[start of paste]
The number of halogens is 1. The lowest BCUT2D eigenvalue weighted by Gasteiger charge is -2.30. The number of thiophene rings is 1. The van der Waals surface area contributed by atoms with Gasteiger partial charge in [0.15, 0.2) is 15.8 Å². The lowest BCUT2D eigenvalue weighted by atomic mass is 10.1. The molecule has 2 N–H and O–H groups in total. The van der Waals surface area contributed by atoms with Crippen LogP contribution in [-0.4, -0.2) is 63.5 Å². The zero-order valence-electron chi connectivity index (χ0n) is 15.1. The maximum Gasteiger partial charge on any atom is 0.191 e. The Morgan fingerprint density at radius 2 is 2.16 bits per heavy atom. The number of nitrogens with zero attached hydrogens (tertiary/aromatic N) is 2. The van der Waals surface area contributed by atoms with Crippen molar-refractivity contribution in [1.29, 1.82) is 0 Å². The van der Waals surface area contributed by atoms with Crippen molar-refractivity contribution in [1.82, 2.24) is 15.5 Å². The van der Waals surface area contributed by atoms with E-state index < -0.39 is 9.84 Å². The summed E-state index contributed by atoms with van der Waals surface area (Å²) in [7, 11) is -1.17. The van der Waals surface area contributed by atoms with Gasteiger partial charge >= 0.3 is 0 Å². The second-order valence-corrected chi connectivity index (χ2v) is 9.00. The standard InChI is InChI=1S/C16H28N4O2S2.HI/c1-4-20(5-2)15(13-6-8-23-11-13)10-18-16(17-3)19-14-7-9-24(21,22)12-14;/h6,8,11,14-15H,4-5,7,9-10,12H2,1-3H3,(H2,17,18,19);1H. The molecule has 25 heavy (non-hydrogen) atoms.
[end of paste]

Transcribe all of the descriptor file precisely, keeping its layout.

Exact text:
The number of halogens is 1. The lowest BCUT2D eigenvalue weighted by Gasteiger charge is -2.30. The number of thiophene rings is 1. The van der Waals surface area contributed by atoms with Gasteiger partial charge in [0.15, 0.2) is 15.8 Å². The lowest BCUT2D eigenvalue weighted by atomic mass is 10.1. The molecule has 2 N–H and O–H groups in total. The van der Waals surface area contributed by atoms with Crippen LogP contribution in [-0.4, -0.2) is 63.5 Å². The zero-order valence-electron chi connectivity index (χ0n) is 15.1. The maximum Gasteiger partial charge on any atom is 0.191 e. The Morgan fingerprint density at radius 2 is 2.16 bits per heavy atom. The number of nitrogens with zero attached hydrogens (tertiary/aromatic N) is 2. The van der Waals surface area contributed by atoms with Crippen molar-refractivity contribution in [1.29, 1.82) is 0 Å². The van der Waals surface area contributed by atoms with Crippen molar-refractivity contribution in [1.82, 2.24) is 15.5 Å². The van der Waals surface area contributed by atoms with E-state index < -0.39 is 9.84 Å². The summed E-state index contributed by atoms with van der Waals surface area (Å²) in [7, 11) is -1.17. The van der Waals surface area contributed by atoms with Gasteiger partial charge >= 0.3 is 0 Å². The second-order valence-corrected chi connectivity index (χ2v) is 9.00. The standard InChI is InChI=1S/C16H28N4O2S2.HI/c1-4-20(5-2)15(13-6-8-23-11-13)10-18-16(17-3)19-14-7-9-24(21,22)12-14;/h6,8,11,14-15H,4-5,7,9-10,12H2,1-3H3,(H2,17,18,19);1H. The molecule has 25 heavy (non-hydrogen) atoms.